Solicitor who used appeal to continue harassment ordered to pay costs
A principal solicitor who likened himself to Pride and Prejudice’s Mr Darcy to argue his misconduct towards a paralegal was not sexual harassment will now pay costs.
The Federal Court has ordered that principal Owen Hughes should pay costs of appeal after he was found guilty of sexually harassing a young paralegal with “relentless” and inappropriate conduct. The Federal Court found that a pursuit of the “meritless” appeal with the ulterior method of continuing the harassment warranted the costs order.
Mr Hughes will pay the paralegal the costs of the appeal on an indemnity basis, minus the amount already paid to her through his former lawyers. The order also included an instruction to pay the paralegal’s costs of the interlocutory application as agreed.
“A finding that the appeal had been pursued to further [Mr Hughes’] harassment toward the respondent had the consequence that the appeal was, as the respondent correctly submitted, an abuse of the court’s process,” the Federal Court said in its judgement.
In July 2020, the court upheld a decision to charge Mr Hughes $170,000 for the sexual harassment of his employee, which included the “bombardment” of emails that he had used to profess his love. In one email, Mr Hughes told her that she was bad at her job “since they were not lovers” and then claimed it was not harassment.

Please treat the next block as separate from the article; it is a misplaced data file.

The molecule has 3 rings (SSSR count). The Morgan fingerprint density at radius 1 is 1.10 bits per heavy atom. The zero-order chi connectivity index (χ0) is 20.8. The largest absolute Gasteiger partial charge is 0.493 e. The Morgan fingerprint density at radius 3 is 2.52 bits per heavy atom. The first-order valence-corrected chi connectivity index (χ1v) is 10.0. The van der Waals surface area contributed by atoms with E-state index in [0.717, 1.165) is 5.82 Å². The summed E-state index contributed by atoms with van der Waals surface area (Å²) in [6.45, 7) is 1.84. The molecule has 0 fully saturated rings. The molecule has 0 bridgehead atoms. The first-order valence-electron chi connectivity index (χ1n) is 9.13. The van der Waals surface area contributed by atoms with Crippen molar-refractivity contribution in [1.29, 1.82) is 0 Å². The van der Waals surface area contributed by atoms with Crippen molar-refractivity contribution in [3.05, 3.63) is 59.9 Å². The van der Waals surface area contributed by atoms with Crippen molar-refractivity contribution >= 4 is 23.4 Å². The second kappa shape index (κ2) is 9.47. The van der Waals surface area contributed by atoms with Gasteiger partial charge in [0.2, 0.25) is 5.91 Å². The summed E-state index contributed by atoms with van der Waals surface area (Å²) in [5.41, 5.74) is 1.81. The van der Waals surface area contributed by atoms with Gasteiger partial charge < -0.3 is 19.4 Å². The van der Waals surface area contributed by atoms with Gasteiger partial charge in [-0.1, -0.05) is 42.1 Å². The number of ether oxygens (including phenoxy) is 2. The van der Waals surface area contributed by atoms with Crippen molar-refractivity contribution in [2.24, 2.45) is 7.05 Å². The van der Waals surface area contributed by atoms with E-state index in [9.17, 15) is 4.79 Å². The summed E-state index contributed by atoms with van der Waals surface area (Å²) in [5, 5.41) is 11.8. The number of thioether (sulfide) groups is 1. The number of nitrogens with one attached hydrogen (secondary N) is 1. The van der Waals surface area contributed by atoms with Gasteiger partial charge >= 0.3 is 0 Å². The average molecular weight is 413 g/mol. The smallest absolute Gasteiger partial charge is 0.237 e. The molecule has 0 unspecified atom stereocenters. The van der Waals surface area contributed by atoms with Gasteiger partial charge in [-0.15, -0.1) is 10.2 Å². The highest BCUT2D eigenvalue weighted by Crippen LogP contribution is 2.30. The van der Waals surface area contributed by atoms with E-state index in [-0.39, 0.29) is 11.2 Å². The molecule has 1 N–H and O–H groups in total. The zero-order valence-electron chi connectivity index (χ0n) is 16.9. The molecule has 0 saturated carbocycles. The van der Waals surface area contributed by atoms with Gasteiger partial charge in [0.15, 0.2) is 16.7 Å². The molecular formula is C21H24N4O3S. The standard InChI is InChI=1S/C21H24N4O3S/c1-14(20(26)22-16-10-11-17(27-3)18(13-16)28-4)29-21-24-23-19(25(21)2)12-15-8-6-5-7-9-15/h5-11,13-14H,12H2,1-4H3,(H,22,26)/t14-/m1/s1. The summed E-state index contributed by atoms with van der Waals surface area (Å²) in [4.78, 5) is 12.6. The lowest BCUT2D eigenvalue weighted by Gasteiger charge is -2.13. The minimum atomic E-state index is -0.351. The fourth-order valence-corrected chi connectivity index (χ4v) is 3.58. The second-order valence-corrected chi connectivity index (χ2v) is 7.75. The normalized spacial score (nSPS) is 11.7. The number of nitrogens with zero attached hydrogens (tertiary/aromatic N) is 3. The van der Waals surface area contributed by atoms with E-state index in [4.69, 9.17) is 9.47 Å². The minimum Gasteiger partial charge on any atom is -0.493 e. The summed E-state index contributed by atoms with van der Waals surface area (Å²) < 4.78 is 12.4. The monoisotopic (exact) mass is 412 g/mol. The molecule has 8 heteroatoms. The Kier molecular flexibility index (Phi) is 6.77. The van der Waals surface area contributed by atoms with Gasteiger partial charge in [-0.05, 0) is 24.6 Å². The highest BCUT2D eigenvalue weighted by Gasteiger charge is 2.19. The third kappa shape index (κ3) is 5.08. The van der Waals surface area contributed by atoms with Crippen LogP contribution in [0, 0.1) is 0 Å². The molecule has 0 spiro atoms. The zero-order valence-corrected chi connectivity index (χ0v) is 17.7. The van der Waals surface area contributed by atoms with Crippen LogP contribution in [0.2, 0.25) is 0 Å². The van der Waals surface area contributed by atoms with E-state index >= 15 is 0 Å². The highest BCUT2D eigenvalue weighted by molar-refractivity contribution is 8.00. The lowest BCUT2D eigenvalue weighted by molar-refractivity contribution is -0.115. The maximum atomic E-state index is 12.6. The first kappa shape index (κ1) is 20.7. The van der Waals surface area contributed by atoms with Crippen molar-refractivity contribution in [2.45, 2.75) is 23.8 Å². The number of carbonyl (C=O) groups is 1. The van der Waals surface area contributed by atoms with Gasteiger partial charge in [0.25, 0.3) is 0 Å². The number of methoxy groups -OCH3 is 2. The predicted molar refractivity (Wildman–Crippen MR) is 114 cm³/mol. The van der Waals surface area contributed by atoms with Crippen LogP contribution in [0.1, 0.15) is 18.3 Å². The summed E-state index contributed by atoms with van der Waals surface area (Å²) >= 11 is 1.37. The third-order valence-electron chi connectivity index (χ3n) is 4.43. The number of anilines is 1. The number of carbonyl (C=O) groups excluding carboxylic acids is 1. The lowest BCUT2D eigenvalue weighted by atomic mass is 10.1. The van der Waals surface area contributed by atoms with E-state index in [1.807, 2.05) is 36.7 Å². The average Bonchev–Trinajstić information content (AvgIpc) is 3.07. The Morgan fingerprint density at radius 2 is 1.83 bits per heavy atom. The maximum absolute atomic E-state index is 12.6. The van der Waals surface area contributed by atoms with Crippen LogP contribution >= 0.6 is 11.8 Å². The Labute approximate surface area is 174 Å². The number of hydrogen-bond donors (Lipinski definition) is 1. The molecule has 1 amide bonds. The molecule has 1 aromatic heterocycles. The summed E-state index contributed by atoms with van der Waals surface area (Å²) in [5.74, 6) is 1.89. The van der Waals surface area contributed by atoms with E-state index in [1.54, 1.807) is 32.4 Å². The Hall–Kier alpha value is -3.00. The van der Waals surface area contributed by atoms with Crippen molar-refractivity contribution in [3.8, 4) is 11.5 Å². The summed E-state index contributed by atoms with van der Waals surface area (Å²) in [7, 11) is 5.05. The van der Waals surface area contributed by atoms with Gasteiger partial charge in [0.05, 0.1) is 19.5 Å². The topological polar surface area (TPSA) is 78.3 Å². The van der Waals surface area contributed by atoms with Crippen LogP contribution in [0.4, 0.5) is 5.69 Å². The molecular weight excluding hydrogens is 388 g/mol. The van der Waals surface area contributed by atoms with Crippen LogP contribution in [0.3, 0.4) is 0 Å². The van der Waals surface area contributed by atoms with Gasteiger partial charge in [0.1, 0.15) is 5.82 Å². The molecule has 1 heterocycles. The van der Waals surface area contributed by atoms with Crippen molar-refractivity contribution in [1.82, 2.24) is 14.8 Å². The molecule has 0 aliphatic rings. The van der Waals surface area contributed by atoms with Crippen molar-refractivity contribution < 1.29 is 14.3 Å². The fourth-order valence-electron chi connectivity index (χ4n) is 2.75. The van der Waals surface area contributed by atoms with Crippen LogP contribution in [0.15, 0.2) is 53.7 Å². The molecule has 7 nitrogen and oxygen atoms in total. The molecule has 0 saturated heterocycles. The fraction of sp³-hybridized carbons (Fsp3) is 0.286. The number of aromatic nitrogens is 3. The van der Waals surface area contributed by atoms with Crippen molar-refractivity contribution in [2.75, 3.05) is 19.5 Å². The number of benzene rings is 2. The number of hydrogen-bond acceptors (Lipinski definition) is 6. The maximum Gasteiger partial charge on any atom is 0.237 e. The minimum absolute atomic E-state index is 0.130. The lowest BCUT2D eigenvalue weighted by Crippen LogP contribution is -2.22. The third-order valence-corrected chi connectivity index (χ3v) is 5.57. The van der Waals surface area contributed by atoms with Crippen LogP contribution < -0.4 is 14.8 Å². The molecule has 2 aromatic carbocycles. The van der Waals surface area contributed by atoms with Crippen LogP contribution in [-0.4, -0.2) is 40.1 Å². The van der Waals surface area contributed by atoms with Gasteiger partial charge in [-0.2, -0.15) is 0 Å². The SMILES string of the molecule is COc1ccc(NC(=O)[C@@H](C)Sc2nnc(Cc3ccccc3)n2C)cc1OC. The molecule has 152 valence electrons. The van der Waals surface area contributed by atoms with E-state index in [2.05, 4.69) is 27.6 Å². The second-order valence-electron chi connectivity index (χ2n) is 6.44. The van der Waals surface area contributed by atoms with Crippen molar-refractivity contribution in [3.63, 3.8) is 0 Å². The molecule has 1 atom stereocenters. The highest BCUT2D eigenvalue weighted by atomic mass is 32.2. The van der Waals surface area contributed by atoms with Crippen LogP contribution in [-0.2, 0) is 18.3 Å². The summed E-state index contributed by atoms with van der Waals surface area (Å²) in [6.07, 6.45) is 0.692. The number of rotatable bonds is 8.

In 2015, Mr Hughes and the employee travelled to Sydney for work, where they stayed with his brother. While the employee was out of her bedroom, Mr Hughes entered and lay in wait for her on the mattress, wearing only his underwear. He then requested that she hug him before he would agree to leave the room.
In his appeal to the court, Mr Hughes claimed that his behaviour should not be framed as sexual harassment because he was “like Mr Darcy in Pride and Prejudice”.